“Customers has been one of the banks that’s been willing to think a little bit outside the box,” says Bob Ramsey, senior vice president, equity research at FBR Capital Markets Corp. “It’s consistent with their strategy to find some attractive niches to serve customers better, but it is not tied to the legacy bricks and mortar, branch-based banking piece of business.” But as Customers approaches $10 billion in assets, he believes that Customers and BankMobile will need to restructure or part ways. The Durbin Amendment restricts interchange fees at that size, which would impact the profitability of both.

“We envision [once Customers hits $10 billion in assets] that we would be exiting, in one form or another, the BankMobile business,” says Wahlman. This exit could mean spinning BankMobile off as its own company, or selling the unit to another bank.

Sidhu envisions BankMobile’s future as “a fintech company with a bank charter.”

“Our mission is to really develop and impress our customers with an extremely effortless, awesome user experience, where banking really becomes like your Fitbit, [and] you can check your financial pulse on a daily basis,” says Sidhu.

Operating free of the legacy brand means a bank can create a new customer experience, and test new technology and design, says Stessa Cohen, research director at Gartner Inc. Eventually, this can lead to change in the legacy institution. “Once we prove that this bank works, we’re going to move the rest of our customers there,” she says.

Digital units like BankMobile are possible for forward-thinking banks, and not limited to the largest retail institutions. “You don’t have to be a huge bank to do this. BankMobile is one, and I think you’ll see more legacy banks create these new digital brands,” says Cohen.

Khanna warns that banks should take care not to treat these separate, more innovative units as mere side projects that produce small returns compared to their expense, with minimal benefit to the overall organization. “Those that are doing it intelligently are ensuring that they continue to learn from it so that they can adapt the mothership,” he says.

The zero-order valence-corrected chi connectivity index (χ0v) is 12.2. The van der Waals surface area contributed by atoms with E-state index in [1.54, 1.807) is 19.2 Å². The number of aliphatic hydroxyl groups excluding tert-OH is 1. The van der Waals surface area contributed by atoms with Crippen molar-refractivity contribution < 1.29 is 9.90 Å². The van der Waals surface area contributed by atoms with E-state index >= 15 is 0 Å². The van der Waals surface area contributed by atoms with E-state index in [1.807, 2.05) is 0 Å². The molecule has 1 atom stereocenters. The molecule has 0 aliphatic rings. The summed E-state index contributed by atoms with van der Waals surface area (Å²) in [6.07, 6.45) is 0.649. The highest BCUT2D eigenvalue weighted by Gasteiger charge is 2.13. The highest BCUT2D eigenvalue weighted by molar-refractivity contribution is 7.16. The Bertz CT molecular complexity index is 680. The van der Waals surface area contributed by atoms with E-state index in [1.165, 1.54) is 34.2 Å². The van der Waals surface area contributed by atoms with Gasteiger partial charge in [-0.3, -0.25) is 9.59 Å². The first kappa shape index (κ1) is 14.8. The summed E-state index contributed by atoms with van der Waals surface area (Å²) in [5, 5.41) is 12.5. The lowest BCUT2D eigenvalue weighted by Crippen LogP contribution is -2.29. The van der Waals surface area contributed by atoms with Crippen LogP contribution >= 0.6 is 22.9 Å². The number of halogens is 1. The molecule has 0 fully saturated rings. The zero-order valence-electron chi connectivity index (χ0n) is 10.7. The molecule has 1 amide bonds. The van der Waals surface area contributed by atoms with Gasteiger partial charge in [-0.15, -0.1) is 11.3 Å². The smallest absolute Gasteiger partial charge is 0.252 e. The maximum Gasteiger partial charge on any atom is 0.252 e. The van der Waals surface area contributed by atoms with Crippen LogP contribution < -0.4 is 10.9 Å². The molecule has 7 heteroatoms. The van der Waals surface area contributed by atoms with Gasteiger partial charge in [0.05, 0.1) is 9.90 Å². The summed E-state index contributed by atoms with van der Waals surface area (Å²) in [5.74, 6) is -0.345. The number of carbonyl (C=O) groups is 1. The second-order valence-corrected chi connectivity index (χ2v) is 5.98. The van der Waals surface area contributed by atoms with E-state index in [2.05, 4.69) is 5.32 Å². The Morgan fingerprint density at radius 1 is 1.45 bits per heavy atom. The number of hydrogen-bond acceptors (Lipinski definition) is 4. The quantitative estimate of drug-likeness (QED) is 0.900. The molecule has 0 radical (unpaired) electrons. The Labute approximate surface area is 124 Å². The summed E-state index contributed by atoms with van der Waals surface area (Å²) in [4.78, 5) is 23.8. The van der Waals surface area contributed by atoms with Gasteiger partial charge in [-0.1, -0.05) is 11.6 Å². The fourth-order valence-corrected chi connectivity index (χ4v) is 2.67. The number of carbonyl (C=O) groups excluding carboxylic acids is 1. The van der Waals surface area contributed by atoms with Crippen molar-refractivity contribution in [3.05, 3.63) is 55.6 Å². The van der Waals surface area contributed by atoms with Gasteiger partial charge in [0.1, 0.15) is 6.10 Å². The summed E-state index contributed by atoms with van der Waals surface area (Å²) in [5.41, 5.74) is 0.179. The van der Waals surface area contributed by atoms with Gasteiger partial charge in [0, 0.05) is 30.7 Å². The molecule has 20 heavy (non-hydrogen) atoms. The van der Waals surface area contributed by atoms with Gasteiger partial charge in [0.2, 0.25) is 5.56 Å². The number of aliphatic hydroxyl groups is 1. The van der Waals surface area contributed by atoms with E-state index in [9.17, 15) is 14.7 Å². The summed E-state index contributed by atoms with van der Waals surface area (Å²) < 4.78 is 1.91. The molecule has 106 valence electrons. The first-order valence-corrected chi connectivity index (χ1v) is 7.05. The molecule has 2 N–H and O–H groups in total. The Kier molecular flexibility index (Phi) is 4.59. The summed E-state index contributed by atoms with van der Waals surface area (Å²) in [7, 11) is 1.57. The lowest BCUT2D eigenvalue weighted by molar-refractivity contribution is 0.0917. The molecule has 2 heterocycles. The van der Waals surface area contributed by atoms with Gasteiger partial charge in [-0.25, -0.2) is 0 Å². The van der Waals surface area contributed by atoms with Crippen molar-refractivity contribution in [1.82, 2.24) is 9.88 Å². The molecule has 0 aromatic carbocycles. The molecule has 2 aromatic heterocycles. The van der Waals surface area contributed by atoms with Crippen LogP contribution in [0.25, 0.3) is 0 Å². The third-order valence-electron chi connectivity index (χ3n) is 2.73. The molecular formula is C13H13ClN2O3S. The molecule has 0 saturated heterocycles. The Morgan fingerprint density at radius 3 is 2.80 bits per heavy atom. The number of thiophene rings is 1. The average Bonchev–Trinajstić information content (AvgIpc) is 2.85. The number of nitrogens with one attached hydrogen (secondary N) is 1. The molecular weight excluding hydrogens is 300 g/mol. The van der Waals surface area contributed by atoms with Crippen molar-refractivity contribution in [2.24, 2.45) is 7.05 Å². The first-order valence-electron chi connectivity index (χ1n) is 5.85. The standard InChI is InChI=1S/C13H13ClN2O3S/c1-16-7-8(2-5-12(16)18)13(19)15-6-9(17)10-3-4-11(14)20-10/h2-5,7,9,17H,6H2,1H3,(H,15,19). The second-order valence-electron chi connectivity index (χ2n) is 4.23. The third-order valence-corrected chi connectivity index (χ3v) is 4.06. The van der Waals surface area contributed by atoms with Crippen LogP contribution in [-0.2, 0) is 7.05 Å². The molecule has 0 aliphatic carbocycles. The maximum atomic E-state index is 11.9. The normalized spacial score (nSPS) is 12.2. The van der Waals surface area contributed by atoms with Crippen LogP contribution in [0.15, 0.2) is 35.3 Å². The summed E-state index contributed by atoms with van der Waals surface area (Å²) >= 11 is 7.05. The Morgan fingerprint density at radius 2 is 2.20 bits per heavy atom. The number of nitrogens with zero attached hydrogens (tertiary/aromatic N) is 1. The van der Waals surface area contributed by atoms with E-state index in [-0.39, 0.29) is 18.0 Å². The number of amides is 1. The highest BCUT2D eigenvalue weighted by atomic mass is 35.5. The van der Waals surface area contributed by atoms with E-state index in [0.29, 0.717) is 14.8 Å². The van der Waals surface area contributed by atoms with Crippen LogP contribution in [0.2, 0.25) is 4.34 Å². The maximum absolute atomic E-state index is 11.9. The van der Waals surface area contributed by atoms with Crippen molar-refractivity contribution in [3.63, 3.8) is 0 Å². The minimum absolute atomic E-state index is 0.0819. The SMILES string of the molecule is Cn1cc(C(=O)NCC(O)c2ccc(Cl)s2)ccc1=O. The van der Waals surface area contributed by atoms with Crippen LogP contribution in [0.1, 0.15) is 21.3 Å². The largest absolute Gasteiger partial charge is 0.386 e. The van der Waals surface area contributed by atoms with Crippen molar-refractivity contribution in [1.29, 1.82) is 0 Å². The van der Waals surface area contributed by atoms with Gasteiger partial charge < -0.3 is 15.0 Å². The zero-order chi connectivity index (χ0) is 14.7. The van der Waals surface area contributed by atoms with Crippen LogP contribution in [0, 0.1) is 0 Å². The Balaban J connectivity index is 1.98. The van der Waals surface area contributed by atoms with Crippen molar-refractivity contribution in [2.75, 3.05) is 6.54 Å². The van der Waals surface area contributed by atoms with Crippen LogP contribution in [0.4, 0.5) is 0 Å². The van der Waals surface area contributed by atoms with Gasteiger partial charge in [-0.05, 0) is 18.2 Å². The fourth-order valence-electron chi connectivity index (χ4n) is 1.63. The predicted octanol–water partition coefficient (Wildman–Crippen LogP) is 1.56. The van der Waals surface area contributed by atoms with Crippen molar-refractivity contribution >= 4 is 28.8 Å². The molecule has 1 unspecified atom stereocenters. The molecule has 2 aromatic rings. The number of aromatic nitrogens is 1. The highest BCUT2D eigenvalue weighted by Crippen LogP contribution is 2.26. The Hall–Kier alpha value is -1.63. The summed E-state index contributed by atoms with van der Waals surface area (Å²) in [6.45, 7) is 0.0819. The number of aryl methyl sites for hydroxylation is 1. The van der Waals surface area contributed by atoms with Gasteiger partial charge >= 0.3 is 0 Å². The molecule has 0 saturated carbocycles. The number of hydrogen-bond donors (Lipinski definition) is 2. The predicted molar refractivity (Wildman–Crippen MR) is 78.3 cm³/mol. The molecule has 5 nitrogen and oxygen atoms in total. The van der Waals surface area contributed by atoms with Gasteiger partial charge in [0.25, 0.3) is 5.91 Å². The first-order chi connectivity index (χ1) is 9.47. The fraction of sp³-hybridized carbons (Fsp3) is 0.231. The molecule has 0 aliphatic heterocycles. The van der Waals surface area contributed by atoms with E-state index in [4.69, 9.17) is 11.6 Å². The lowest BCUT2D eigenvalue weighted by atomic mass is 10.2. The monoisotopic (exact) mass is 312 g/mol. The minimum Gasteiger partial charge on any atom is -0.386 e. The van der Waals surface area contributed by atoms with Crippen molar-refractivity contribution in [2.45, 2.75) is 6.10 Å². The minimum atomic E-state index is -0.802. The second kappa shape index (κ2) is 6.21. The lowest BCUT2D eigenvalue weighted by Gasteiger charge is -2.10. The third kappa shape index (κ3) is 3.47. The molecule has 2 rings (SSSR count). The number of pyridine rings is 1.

BankMobile isn’t a slam-dunk for Customers yet. “It’s still in the ramp up phase, so it’s certainly losing money currently,” says Frank Schiraldi, an equity analyst at Sandler O’Neill.

Customers’ Wahlman said that he expects operating expenses for BankMobile to reach $6 million in excess of revenues in 2016. Customers reported $216 million in year-end revenue in 2014.

Banks-particularly large banks-are increasingly investing in, partnering with and acquiring fintech firms. Madrid-based Banco Bilbao Vizcaya Argentaria (BBVA) has been particularly active in working with the fintech community. In November 2015, BBVA bought a 30 percent stake in British mobile-only Atom Bank, gaining two seats on the bank’s board. In the U.S., BBVA purchased Simple in 2014, a “neobank” based in Portland, Oregon, which offers deposit accounts and budgeting tools to its users. A few months later, BBVA CEO Francisco Gonzalez told Fox Business Network’s Maria Bartiromo that he sees opportunities for his bank in the U.S. “[The U.S.] has a very digitalized society, but the banking system is a bit rudimentary. There is a gap that someone has to fill, and BBVA wants to be one of the players,” he said. “You have to have a business model that gives customers the possibility of getting to the bank anywhere, anytime, and with any device, while receiving real responses in real time.”

BBVA executives hold half of the seats on Simple’s board, but otherwise the company operates autonomously. Simple’s leadership remains more or less unchanged, including CEO Joshua Reich. Venture capitalist Matt Harris, an early investor in Simple, serves as an independent chairman. For Simple, BBVA gives the startup an opportunity to expand. Simple will soon have access to BBVA’s real-time core processor, says Simple’s head of communications, Krista Berlincourt. The upgrade means Simple will be able to look into expanding its product offering and improve the user experience. “We’re taking our little Jetta engine and putting a Hemi in it,” she says.

Simple currently partners with $4.5 billion asset The Bancorp, a white-label banking provider which holds Simple’s accounts and covers them under its FDIC insurance program. In 2016, Simple will begin opening and transitioning accounts to BBVA’s U.S. subsidiary, BBVA Compass Bancshares.

Enrique Gonzalez, corporate relationship manager at Simple, works as the liaison between Simple and its big bank parent, providing Simple with resources and insights from BBVA. He also serves as a sort of guard dog to keep Simple free of distractions: BBVA staff are naturally curious about their hip fintech acquisition, and Gonzalez turns away a lot of unnecessary requests from BBVA to visit Simple’s offices.